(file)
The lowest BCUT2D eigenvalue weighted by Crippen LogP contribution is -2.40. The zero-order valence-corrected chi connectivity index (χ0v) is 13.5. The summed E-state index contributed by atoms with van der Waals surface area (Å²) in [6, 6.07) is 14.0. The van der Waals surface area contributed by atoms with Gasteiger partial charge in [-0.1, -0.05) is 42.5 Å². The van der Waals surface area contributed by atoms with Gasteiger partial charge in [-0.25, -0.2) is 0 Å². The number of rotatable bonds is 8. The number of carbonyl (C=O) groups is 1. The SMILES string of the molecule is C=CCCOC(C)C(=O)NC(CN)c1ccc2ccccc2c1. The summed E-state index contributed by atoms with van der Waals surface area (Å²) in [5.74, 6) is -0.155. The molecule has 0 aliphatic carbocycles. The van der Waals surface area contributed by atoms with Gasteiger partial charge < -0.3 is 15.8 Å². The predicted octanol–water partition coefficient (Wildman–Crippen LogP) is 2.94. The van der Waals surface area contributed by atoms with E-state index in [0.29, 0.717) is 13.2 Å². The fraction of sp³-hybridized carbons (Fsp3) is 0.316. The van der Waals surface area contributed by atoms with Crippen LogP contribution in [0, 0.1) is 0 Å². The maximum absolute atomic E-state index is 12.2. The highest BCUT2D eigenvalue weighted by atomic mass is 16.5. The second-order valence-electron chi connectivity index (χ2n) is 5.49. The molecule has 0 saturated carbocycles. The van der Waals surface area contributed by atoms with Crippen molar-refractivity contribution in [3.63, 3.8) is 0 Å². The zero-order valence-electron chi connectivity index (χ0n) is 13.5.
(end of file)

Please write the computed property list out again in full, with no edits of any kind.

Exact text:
The lowest BCUT2D eigenvalue weighted by Crippen LogP contribution is -2.40. The zero-order valence-corrected chi connectivity index (χ0v) is 13.5. The summed E-state index contributed by atoms with van der Waals surface area (Å²) in [6, 6.07) is 14.0. The van der Waals surface area contributed by atoms with Gasteiger partial charge in [-0.1, -0.05) is 42.5 Å². The van der Waals surface area contributed by atoms with Gasteiger partial charge in [-0.25, -0.2) is 0 Å². The number of rotatable bonds is 8. The number of carbonyl (C=O) groups is 1. The SMILES string of the molecule is C=CCCOC(C)C(=O)NC(CN)c1ccc2ccccc2c1. The summed E-state index contributed by atoms with van der Waals surface area (Å²) in [5.74, 6) is -0.155. The molecule has 0 aliphatic carbocycles. The van der Waals surface area contributed by atoms with Gasteiger partial charge < -0.3 is 15.8 Å². The predicted octanol–water partition coefficient (Wildman–Crippen LogP) is 2.94. The van der Waals surface area contributed by atoms with E-state index in [0.29, 0.717) is 13.2 Å². The fraction of sp³-hybridized carbons (Fsp3) is 0.316. The van der Waals surface area contributed by atoms with Crippen LogP contribution in [0, 0.1) is 0 Å². The maximum absolute atomic E-state index is 12.2. The highest BCUT2D eigenvalue weighted by atomic mass is 16.5. The second-order valence-electron chi connectivity index (χ2n) is 5.49. The molecule has 0 saturated carbocycles. The van der Waals surface area contributed by atoms with Crippen molar-refractivity contribution in [3.63, 3.8) is 0 Å². The zero-order valence-electron chi connectivity index (χ0n) is 13.5.